|Light Rail Transit Association
Light Rail for better public transport
Alan Pearce gave an audio-visual presentation compiled from information gathered and video taken during visits to Cuba in 2001, 2002 and 2003. The presentation was supported with excellent track maps, produced by Alan Murray-Rust, who accompanied Alan on his visits. The presentation was designed to illustrate as many parts as possible of the Hershey electric operation that had made it into the 21st Century. It is the very last American Interurban and is sadly in danger of dying as freight traffic has all but gone with the ending of sugar cane traffic. Parts for repair are hard to come by and they are running out of junk to beat into reusable parts. Operation is manual with handwritten train orders with VHF radio to help safe operation. Track is either in the roadway, roadside or separated, all unfenced with running on sight, relying on the sound of an air horn and the community’s sense of survival. Whilst the Hershey system is not a street tramway it is exactly the same as grew out of tramways in parts of the U.S.A., where the ability to inter-work with main line freight gave the edge in survival.
The future for locomotive operation is bleak following the cessation of raw cane traffic in June 2002, and refined products in February 2003. With the closure of the cane mill large movements of people have lessened. The whole community has been built around the 1200 volt d.c. wires and the so friendly trains. It is hoped that what remains may survive until better times in Cuba.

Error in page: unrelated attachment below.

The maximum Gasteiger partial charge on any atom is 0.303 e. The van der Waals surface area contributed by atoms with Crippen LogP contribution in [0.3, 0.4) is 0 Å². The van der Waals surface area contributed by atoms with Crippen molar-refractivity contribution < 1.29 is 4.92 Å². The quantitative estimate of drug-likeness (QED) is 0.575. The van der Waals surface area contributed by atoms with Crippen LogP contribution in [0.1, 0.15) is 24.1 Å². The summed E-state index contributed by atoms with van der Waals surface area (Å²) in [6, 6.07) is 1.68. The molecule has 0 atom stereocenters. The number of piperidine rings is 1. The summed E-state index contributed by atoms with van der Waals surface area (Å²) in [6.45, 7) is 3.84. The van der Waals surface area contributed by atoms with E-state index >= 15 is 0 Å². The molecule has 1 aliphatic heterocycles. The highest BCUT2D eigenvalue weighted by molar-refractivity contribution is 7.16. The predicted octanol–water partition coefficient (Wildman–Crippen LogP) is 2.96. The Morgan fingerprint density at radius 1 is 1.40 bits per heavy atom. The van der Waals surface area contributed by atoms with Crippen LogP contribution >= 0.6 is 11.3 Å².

In the video we saw the Spanish Cataluna line units that provide the base service on much of the Hershey system and the last of the Brills on the Caraballo and Santa Cruz branches. Loco operation on the few remaining freight operations was shown. There is still a weekly working between Jibacoa and Santa Cruz, carrying principally molasses. There is also some Gypsum traffic from the quarry at San Antonio to Artemisa, SW of Havana. Cane traffic is limited to some diesel workings from Colorado Acopio south of Caraballo to Boris Luis Coloma mill. There is a steady demand for tourist passenger specials, which help provide some additional revenue.
The video showed passenger operation on the main line with the Cataluna units, and on the branches to Santa Cruz, including passing the empty molasses train, Jaruco and Caraballo. Operation with the few remaining Brills was covered, some now relegated to trailer use as they are no longer able to run under their own power.
We are grateful to Alan for making it possible for us to see the last American style interurban in operation, albeit in a shaky condition.
John Laker - 23/7/03
London Area – Wednesday 9th July 2003
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